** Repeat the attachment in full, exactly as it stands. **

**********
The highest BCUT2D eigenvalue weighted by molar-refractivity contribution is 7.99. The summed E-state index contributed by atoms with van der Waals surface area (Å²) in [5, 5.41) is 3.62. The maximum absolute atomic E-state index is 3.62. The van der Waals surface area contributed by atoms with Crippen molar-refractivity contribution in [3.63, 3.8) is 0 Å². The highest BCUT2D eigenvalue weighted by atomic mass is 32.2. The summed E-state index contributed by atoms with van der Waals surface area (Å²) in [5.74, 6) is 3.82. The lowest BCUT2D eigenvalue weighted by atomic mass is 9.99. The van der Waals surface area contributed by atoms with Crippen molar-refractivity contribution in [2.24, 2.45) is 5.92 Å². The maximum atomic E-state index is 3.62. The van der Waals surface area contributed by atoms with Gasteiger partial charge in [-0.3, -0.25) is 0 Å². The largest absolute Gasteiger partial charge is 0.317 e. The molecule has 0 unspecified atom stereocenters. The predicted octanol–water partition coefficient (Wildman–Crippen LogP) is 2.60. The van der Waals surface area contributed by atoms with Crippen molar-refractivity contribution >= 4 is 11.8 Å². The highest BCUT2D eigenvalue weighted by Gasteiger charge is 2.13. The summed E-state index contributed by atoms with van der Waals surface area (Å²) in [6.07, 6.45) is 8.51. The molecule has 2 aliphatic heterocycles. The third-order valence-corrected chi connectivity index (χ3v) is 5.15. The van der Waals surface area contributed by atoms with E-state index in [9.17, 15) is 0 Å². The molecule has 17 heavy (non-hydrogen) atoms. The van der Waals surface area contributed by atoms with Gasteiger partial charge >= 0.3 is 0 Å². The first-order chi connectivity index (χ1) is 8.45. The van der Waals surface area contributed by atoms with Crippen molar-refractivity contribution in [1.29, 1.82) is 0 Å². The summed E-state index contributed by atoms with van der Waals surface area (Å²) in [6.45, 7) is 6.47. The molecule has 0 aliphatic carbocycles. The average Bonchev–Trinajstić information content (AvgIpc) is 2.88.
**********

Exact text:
The highest BCUT2D eigenvalue weighted by molar-refractivity contribution is 7.99. The summed E-state index contributed by atoms with van der Waals surface area (Å²) in [5, 5.41) is 3.62. The maximum absolute atomic E-state index is 3.62. The van der Waals surface area contributed by atoms with Crippen molar-refractivity contribution in [3.63, 3.8) is 0 Å². The highest BCUT2D eigenvalue weighted by atomic mass is 32.2. The summed E-state index contributed by atoms with van der Waals surface area (Å²) in [5.74, 6) is 3.82. The lowest BCUT2D eigenvalue weighted by atomic mass is 9.99. The van der Waals surface area contributed by atoms with Crippen molar-refractivity contribution in [2.24, 2.45) is 5.92 Å². The maximum atomic E-state index is 3.62. The van der Waals surface area contributed by atoms with Gasteiger partial charge in [-0.3, -0.25) is 0 Å². The largest absolute Gasteiger partial charge is 0.317 e. The molecule has 0 unspecified atom stereocenters. The predicted octanol–water partition coefficient (Wildman–Crippen LogP) is 2.60. The van der Waals surface area contributed by atoms with Crippen molar-refractivity contribution >= 4 is 11.8 Å². The highest BCUT2D eigenvalue weighted by Gasteiger charge is 2.13. The summed E-state index contributed by atoms with van der Waals surface area (Å²) in [6.07, 6.45) is 8.51. The molecule has 2 aliphatic heterocycles. The third-order valence-corrected chi connectivity index (χ3v) is 5.15. The van der Waals surface area contributed by atoms with E-state index in [9.17, 15) is 0 Å². The molecule has 17 heavy (non-hydrogen) atoms. The van der Waals surface area contributed by atoms with Gasteiger partial charge >= 0.3 is 0 Å². The first-order chi connectivity index (χ1) is 8.45. The van der Waals surface area contributed by atoms with Crippen molar-refractivity contribution in [1.29, 1.82) is 0 Å². The summed E-state index contributed by atoms with van der Waals surface area (Å²) in [6.45, 7) is 6.47. The molecule has 0 aliphatic carbocycles. The average Bonchev–Trinajstić information content (AvgIpc) is 2.88.